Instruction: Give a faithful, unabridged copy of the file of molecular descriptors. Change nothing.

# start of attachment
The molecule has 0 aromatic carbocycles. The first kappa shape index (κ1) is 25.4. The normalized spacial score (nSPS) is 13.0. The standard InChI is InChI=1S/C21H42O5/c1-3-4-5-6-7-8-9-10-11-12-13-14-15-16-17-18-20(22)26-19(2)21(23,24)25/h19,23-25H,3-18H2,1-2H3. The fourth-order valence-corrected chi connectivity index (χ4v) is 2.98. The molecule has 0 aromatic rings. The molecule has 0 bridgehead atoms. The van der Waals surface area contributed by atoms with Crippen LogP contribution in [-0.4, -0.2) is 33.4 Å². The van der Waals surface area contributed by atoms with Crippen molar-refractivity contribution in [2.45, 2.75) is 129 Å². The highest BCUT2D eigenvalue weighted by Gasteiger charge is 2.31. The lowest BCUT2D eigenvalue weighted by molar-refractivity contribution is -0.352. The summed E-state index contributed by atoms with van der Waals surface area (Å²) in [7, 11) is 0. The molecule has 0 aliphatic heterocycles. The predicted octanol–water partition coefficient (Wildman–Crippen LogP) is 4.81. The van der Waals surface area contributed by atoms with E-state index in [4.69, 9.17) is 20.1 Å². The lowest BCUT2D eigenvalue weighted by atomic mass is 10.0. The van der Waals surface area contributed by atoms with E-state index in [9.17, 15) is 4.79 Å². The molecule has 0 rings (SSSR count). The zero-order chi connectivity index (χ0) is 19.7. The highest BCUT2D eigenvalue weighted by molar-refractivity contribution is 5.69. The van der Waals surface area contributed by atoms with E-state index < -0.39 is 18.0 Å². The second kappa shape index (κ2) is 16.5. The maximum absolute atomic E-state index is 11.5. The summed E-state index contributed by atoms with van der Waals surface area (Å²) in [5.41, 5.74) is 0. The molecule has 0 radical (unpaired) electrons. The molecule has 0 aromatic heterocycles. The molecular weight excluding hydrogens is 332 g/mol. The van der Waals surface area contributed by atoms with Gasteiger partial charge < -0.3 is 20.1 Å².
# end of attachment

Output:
The molecule has 0 aromatic carbocycles. The first kappa shape index (κ1) is 25.4. The normalized spacial score (nSPS) is 13.0. The standard InChI is InChI=1S/C21H42O5/c1-3-4-5-6-7-8-9-10-11-12-13-14-15-16-17-18-20(22)26-19(2)21(23,24)25/h19,23-25H,3-18H2,1-2H3. The fourth-order valence-corrected chi connectivity index (χ4v) is 2.98. The molecule has 0 aromatic rings. The molecule has 0 bridgehead atoms. The van der Waals surface area contributed by atoms with Crippen LogP contribution in [-0.4, -0.2) is 33.4 Å². The van der Waals surface area contributed by atoms with Crippen molar-refractivity contribution in [2.45, 2.75) is 129 Å². The highest BCUT2D eigenvalue weighted by Gasteiger charge is 2.31. The lowest BCUT2D eigenvalue weighted by molar-refractivity contribution is -0.352. The summed E-state index contributed by atoms with van der Waals surface area (Å²) in [7, 11) is 0. The molecule has 0 aliphatic heterocycles. The predicted octanol–water partition coefficient (Wildman–Crippen LogP) is 4.81. The van der Waals surface area contributed by atoms with E-state index in [4.69, 9.17) is 20.1 Å². The lowest BCUT2D eigenvalue weighted by atomic mass is 10.0. The van der Waals surface area contributed by atoms with E-state index in [9.17, 15) is 4.79 Å². The molecule has 0 rings (SSSR count). The zero-order chi connectivity index (χ0) is 19.7. The highest BCUT2D eigenvalue weighted by molar-refractivity contribution is 5.69. The van der Waals surface area contributed by atoms with E-state index < -0.39 is 18.0 Å². The second kappa shape index (κ2) is 16.5. The maximum absolute atomic E-state index is 11.5. The summed E-state index contributed by atoms with van der Waals surface area (Å²) in [5.41, 5.74) is 0. The molecule has 0 radical (unpaired) electrons. The molecule has 0 aromatic heterocycles. The molecular weight excluding hydrogens is 332 g/mol. The van der Waals surface area contributed by atoms with Gasteiger partial charge < -0.3 is 20.1 Å².